So, what can you do with X11? Run your Linux or Solaris apps with little more than a recompile of the source code. However, note that they won't look and feel like OS X apps; they will continue to look like Linux apps. From an end-user's POV, X11 is useless until you have an app that needs it. At which point, of course, it becomes necessary until you find a replacement for that app that runs natively :)
 

beatle888

macrumors 68000
Feb 3, 2002
1,690
0
Originally posted by jettredmont


without having to pay TrollTech

thats an aweful term. reminds me of how the
superrich families of america stand on the
shoulders of the middle class and in return
ridicule them.

.
 

IJ Reilly

macrumors P6
Jul 16, 2002
17,891
1,480
Palookaville
Open Office

I spent some time talking to the OpenOffice.org people at their booth at MacWorld. They were showing a proof-of-concept of an Aqua OO, but it was very slow and buggy. They said it could take two years to get it all running properly. I pressed on the question of how much support they were getting from Apple. Apparently, not a lot. They have Apple's cooperation, and a dedicated contact person, but nobody within the mother ship is working on code -- that's all been left to the open source cadre.

I'm beginning to think there's some truth to the Sun/StarOffice rumors. The official responses to this rumor list time it surfaced seemed kind of coy. This is a natural area of cooperation between Apple and Sun -- and you can bet if this project is happening, we won't spot a glimmer until Steve pulls the wraps off at MacWorld.
 

ibjoshua

macrumors 6502a
Jan 17, 2002
609
19
New Zealand
Re: Open Office

Originally posted by IJ Reilly
This is a natural area of cooperation between Apple and Sun -- and you can bet if this project is happening, we won't spot a glimmer until Steve pulls the wraps off at MacWorld.

That's right. Apple's extreme secretiveness is great for fueling rumour sites but it's not very helpful for the open source community. From what I've read on the Konqueror site they were a bit gob-smacked when Apple logged a years worth of changes in one go. I'd hate to see the Open Ofice bods face the same thing. Does anyone know if they're under the same type of licence?

i_b_joshua
 

jettredmont

macrumors 68030
Jul 25, 2002
2,731
328
Originally posted by beatle888

Originally posted by jettredmont
... TrollTech
thats an aweful term. reminds me of how the
superrich families of america stand on the
shoulders of the middle class and in return
ridicule them.

.

I assume "TrollTech" is the term you are referring to.

Awful or not, it is the name of the organization which produces the Qt windowing toolkit. Personally, I agree that it's a bad choice for a company name, but apparently they didn't consult me before registering it. :)
 

seishino

macrumors newbie
Jan 20, 2003
1
0
Originally posted by Marvenp
Does anyone know about or has used OpenOffice? http://porting.openoffice.org/mac/index.html

I've used OpenOffice under Linux and Windows, and I'm sad to say it is no ClarisWorks. ClarisWorks was responsive, small, fast, and visually uncluttered. OpenOffice is about as large as Microsoft Office, about as responsive as Microsoft Office, and a little more buggy than Microsoft Office. It's still better than MS Office, of course, because Microsoft doesn't own your documents, but it is not the poetry that was ClarisWorks.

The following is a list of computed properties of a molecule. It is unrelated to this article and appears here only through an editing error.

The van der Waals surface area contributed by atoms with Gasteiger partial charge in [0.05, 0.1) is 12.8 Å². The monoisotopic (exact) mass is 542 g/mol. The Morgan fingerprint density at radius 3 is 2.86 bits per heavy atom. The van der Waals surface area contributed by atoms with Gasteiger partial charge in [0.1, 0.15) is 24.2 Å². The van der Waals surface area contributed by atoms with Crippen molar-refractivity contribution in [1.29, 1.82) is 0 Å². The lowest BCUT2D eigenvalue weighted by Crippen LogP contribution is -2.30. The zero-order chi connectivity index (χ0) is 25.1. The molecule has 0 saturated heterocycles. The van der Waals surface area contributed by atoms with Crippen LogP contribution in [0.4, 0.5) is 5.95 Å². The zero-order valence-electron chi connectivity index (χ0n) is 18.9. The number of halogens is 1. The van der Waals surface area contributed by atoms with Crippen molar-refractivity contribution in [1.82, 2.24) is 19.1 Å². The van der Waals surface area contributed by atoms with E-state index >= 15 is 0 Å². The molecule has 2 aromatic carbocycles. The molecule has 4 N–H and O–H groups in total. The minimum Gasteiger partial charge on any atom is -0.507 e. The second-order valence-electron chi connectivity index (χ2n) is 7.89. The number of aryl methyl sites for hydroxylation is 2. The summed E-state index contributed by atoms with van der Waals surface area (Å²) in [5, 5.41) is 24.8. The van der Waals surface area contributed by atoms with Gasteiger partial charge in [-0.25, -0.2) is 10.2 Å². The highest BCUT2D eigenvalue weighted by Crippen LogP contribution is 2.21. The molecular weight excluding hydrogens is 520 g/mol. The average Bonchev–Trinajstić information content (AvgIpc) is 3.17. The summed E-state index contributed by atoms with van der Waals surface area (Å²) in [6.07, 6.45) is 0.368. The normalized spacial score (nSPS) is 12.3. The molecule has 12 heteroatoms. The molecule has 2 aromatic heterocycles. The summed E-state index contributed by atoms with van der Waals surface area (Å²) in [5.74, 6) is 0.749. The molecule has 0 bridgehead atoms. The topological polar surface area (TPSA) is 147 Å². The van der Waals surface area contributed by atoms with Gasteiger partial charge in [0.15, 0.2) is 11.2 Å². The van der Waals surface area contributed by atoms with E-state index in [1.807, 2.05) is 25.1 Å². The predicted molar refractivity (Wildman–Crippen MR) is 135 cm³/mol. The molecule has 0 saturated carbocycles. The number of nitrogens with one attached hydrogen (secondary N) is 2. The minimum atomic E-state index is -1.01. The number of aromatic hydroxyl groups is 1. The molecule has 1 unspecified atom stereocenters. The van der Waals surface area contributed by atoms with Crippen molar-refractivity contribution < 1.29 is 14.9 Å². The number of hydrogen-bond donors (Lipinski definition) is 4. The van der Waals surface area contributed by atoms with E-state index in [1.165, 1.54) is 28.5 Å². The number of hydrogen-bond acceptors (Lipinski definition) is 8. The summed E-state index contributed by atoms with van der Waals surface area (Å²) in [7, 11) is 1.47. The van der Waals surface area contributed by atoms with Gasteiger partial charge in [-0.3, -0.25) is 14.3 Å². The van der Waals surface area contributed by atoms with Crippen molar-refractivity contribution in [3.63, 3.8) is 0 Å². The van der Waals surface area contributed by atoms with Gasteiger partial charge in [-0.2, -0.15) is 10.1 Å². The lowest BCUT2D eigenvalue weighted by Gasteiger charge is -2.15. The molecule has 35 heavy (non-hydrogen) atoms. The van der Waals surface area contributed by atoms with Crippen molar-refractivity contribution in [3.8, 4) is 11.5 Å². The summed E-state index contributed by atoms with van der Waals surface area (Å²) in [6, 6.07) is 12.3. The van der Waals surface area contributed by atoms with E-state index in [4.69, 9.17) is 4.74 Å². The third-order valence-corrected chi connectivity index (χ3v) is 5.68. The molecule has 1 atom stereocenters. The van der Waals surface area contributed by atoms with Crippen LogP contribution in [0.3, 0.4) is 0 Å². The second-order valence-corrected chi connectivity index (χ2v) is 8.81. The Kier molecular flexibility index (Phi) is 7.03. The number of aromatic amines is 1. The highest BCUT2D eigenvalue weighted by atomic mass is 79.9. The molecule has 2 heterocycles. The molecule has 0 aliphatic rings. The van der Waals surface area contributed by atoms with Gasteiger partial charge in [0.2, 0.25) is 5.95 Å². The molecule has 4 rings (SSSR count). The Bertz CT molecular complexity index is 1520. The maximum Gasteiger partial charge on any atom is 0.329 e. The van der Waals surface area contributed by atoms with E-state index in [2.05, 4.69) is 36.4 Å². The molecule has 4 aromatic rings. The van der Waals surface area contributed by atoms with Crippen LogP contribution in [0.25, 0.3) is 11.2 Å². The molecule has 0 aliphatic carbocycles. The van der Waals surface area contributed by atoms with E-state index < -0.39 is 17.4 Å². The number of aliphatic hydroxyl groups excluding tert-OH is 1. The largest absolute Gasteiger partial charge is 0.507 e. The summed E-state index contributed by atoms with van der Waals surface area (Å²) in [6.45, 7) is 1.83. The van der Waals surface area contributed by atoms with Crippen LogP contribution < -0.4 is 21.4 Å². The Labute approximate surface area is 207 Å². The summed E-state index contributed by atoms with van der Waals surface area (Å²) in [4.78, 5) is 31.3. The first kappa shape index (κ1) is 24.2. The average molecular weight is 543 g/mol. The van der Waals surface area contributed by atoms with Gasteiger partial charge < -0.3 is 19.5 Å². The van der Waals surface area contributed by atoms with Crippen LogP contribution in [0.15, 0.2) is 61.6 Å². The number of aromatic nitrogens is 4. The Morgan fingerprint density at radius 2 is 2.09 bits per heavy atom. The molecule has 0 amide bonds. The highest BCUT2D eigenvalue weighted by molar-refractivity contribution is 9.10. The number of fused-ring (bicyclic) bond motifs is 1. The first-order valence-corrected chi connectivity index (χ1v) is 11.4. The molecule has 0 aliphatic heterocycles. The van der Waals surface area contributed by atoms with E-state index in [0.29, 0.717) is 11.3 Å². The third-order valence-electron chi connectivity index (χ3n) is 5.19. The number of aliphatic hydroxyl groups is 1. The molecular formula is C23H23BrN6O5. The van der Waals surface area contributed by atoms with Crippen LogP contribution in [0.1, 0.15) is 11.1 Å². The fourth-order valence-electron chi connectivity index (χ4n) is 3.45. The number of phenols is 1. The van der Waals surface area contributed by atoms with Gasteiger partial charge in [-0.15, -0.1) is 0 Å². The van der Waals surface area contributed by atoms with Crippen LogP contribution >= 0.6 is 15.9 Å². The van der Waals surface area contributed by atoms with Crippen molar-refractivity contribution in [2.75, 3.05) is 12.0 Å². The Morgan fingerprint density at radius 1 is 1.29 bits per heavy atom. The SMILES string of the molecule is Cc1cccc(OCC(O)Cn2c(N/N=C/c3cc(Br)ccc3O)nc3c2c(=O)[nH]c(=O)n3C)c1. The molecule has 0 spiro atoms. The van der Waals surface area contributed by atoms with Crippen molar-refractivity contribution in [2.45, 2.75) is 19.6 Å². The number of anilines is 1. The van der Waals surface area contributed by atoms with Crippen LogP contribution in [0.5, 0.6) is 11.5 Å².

Sadly, there seems to be the perception that size and slowness are a sign of the gravity of what a program is accomplishing, not simply as unnecessary fat to be trimmed. Price, too, seems to be the defining factor in the judgement of quality, as it is in too many things in capitalist cultures. ClarisWorks is a 3,000 dollar Porche in an age of SUV's.

Good luck Bob! I hope your AI research leads to a much improved version of Clippy.
 

Kid Red

macrumors 65816
Dec 14, 2001
1,417
148
Re: It's gonna be a while.

Originally posted by josepht
With the continuation of Office Party, I think it's going to be a while before we see Apple's equivelent to Microsoft Office. If they ever write such a suite, I hope it will be released with the G5s. I hope I won't have to put anything Microsoft on my G5--if I can get one.

Why do you think it would be awhile? They were working on Safari for a year now and no one knew. They have been working on Keynote and no one knew. They've had those Gobe programmers for how long now? How long since an AppleWorks update? I don't see why it can't come out at MWNY if it's ready.
 

rmac

macrumors member
Mar 5, 2002
36
0
Hanover, NH
A few points

1. Using OpenOffice on the Mac with Apple's X11, I agree it seems ugly, slow and bloated. But I also brought up Konquerer too, and I'd say the same thing for that. But the awesome people at Apple made Safari sleek, streamlined and fast. Whose to say they can't do the same with OpenOffice? (yes, technically we're talking about KHTML here, not Konquerer, but both use KHTML for the rendering).

2. The idea of using XML for documents sounds intriguing. With Sun and Corel coming to agreements on such a format, and with OpenOffice there for anyone else who wants to adopt the same, there finally appears to be a format that will give Microsoft's proprietary formats a run for their money. Here's an interesting article on this: The Register: Sun Presents XML Office Challenge. Steve Jobs mentioned Keynote being able to take in XML and incorporate the information into a presentation. Furthermore, Apple's been using XML for a while now in things like preference files and in things like iTunes and iPhoto.

3. When it comes to open source office products, it seems that the presentation software is always a big hole (like using Powerpoint from 5-10 years ago). But with Keynote, this is no longer a problem.

4. This is my opinion, but I think that the KDE programs look decent running in X11. Kspread and Kword could also be starting points for Excel and Word equivalents. Then again, I'm not very demanding on either of these applications, so their may be huge feature holes that I just haven't noticed. Personally I'd hope that Apple goes with the XML document standard no matter what they use.
 

allpar

macrumors 6502
May 20, 2002
351
108
TidBits

I think some credit for finding this site should go to TidBits, no?